Lithium Perchlorate

Lithium Perchlorate has the highest oxygen content (by weight) of all the Perchlorates. This together with it's density means that it is the salt with the best volume to Oxygen ratio of all the Perchlorates. You can achieve 2.2 times more Oxygen per volume when compared to Ammonium Perchlorate or close to 2 times when making a weight comparison. However since not all combustion products are gas (like Ammonium Perchlorate) only a marginal increase in Isp is realised over Ammonium Perchlorate. It generates a lot of smoke too and is expensive. It is also hygroscopic and forms the trihydrate. It has a well defined melting temperature of 247C and does not show any appreciable decomposition rate until the temperature is raised to over 400C.
The trihydrate is the most common form of the salt and it is extremely difficult to remove the hydrate water. Workers have found that some hydrate remained in a sample held at 300C for 12 hours. The salt will stay in a liquid form if there is any water present as the temperature is raised until the melting point of the anhydrous salt is reached.
Lithium Perchlorate can be made by mixing concentrated solutions of Sodium Perchlorate and Lithium Chloride at elevated temperatures, a crop of NaCl forms and is taken out first and then a crop of lithium Perchlorate separates on cooling. This suits industrial set up's but not one-off batches as the difference in solubilities of the salt and Perchlorate are not far enough apart.
See: Mutual solubility of LiClO4 and NaCl

There is a good description for the manufacture of Lithium Perchlorate in US Patent No. 3,020,124 where high current efficiency's are claimed for the conversion of Lithium Chloride all the way to Perchlorate with Fluoride as a cell additive.
The patent describes the conversion of the Lithium Perchlorate directly into Ammonium Perchlorate by adding Ammonium Carbonate without any processing of the intermediate electrolyte. If you do this you should be warned that the Ammonium Perchlorate so produced may be contaminated with some Ammonium Chlorate. Check your product for Chlorate before conversion.

Lithium Carbonate is available from ceramic supply stores and can be converted to LiCl with HCl. Lithium Chloride has a hydrate (LiCl:H2O).
From experiments conducted by Hashashan it would appear that Li (Per)Chlorate cells are erosive to Lead Dioxide. It also appears that Li is erosive to Tin Oxide Anodes.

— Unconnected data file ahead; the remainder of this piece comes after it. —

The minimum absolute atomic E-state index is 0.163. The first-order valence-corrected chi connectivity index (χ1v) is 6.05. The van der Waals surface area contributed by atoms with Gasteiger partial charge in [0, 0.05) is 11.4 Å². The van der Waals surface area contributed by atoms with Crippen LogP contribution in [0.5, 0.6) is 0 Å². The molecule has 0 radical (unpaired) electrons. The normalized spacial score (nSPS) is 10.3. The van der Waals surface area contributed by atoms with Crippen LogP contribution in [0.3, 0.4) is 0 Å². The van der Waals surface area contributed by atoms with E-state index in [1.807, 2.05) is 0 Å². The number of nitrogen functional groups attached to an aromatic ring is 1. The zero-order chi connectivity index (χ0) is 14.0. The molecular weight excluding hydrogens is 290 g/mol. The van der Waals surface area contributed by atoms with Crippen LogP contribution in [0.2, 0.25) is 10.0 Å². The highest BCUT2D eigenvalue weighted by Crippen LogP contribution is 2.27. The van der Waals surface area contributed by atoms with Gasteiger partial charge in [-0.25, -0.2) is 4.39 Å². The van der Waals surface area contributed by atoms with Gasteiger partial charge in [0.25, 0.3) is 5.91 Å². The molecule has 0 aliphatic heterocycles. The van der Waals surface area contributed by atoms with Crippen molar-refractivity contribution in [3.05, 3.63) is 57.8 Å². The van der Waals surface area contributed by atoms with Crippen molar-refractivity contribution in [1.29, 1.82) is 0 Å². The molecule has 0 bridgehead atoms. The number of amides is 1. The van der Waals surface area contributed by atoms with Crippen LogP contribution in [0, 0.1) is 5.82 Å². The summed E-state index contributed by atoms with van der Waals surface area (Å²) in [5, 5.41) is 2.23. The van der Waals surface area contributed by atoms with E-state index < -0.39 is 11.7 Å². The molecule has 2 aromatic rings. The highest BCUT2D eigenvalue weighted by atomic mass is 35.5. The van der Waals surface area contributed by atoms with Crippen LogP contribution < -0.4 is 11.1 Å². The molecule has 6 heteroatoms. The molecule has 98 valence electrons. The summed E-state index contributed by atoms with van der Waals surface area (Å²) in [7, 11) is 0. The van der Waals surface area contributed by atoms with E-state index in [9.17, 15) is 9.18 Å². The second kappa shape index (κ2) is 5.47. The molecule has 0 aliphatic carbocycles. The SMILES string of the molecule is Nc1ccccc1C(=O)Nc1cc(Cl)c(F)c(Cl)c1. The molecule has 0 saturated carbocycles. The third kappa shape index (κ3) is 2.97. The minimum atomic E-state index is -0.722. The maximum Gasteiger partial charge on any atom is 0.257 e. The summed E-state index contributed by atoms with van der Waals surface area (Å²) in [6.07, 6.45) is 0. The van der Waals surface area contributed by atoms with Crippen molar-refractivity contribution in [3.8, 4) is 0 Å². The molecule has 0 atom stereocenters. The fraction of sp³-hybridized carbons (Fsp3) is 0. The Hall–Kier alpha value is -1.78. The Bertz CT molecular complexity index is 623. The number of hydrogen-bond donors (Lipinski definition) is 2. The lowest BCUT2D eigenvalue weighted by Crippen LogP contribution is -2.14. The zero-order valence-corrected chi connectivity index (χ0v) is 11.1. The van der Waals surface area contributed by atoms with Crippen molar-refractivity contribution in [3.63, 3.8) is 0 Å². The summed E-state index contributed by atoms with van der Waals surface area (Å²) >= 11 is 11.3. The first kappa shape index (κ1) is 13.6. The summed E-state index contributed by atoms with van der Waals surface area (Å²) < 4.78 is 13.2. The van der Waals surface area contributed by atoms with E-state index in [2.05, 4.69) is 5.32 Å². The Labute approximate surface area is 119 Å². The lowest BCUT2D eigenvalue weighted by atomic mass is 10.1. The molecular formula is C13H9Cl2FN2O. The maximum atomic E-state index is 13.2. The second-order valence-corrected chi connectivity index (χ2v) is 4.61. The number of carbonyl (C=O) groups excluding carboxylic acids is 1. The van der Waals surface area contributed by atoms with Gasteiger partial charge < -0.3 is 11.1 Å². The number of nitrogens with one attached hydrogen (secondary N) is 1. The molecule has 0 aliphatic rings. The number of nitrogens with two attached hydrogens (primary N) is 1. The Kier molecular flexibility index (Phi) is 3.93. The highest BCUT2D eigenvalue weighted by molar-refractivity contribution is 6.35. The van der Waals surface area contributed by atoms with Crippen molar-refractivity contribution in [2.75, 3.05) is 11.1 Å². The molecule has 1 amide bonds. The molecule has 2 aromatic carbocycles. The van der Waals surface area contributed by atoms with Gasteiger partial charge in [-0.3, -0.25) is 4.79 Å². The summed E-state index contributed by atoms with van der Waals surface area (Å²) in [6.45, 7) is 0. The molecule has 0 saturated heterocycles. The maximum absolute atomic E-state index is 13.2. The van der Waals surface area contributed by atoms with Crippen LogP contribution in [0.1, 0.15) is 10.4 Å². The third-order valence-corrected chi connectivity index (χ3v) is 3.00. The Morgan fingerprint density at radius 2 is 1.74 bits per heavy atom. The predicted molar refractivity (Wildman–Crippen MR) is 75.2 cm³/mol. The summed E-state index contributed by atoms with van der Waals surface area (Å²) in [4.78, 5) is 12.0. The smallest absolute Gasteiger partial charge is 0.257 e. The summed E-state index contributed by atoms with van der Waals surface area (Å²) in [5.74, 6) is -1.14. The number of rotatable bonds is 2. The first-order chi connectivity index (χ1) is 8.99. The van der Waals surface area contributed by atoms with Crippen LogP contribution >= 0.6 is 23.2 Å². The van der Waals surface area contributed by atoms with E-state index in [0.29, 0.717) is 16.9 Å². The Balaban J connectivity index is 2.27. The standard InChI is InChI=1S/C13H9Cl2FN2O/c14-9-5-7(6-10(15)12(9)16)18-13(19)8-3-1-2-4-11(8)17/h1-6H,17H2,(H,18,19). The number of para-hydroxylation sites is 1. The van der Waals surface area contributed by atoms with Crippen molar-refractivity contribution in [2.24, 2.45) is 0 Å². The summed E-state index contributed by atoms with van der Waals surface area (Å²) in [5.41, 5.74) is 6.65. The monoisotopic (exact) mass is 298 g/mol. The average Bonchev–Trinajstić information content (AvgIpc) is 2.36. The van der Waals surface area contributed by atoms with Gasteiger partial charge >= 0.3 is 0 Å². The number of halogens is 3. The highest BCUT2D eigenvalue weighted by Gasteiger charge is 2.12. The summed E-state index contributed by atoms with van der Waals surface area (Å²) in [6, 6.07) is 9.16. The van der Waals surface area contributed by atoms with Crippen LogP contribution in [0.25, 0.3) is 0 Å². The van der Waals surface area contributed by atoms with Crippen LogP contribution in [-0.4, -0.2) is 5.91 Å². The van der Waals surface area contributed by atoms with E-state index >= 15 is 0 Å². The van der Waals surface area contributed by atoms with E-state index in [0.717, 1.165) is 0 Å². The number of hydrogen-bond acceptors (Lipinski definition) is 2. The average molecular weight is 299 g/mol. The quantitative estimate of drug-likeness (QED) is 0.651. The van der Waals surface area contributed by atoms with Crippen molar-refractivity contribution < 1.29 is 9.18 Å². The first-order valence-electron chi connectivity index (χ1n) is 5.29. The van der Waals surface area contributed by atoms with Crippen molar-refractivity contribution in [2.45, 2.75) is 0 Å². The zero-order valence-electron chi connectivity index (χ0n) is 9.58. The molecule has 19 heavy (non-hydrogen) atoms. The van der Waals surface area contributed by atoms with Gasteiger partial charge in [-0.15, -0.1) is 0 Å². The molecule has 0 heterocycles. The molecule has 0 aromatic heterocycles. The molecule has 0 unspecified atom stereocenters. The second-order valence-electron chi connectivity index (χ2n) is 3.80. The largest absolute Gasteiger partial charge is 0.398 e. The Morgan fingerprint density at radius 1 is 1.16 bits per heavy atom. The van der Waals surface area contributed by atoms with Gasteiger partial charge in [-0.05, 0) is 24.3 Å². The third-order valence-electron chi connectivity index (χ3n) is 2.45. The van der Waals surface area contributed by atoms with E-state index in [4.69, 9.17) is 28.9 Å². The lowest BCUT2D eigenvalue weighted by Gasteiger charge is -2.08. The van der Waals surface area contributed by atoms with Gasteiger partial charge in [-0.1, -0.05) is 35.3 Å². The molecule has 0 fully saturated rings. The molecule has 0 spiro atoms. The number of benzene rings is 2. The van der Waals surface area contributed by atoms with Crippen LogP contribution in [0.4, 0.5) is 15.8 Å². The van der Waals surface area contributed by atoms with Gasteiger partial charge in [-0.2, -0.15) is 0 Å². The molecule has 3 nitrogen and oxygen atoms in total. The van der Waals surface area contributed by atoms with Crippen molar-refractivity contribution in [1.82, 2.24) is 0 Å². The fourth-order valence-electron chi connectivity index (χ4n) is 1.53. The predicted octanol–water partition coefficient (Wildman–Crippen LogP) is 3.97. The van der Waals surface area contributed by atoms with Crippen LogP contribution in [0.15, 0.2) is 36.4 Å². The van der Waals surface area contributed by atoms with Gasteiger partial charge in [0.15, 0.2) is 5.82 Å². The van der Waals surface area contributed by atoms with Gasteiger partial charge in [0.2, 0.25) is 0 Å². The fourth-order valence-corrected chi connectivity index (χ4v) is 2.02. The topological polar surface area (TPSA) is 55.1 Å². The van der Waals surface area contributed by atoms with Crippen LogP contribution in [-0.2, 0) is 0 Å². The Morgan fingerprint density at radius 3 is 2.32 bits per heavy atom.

NameFormulaMolecular Weight
Lithium Chloride (Anhydrous)LiCl42.39
Lithium Chloride (Mono Hydrate)LiCl:H2O60.41
Lithium Perchlorate (Anhydrous) LiClO4106.39
Lithium CarbonateLi2CO373.89

Due to the small radius of the Lithium ion, the salt can be converted into the Perchlorate with ease, when compared to the other Alkali metal salts. See 'The Perchlorates' by Schumacher page 77 (which references: Izgaryshev, N. A. and Khachaturyan, M. G. Doklady Akad. Nauk S. S. S. R., 56 929-32 (1947) & 59, 1125-28, (1948)).

Lithium Perchlorate can be made by electrolysis of the Chlorate at a current density of 200mA per square cm and at a temperature above 20C. SEE: Mochalov, K. N., Trans. Butlerov Inst. Chem. Technol. Kazan, 1 21 - 25, (1934)
Lithium perchlorate can be made by the action of perchloric acid on Lithium Carbonate or Hydroxide . See: Berglund, U ., and Sillen, L. G., Acta Chem. Scand., 2, 116 - 126 (1948)
Lithium Perchlorate can also be made (as most Perchlorates can) by adding the Carbonate or Hydroxide to Ammonium Perchlorate and boiling to drive off the Ammonia. The solution is then boiled away to get the Li Perchlorate
See Transactions of the American Electrochemical Society., 29, 323 (1916) Bennett, C. W., and Mack, E. L. for another source of info.

See here for an interesting propellant using Lithium Perchlorate
See also Patent No. GB 1047474 for a polymer of Li Perchlorate.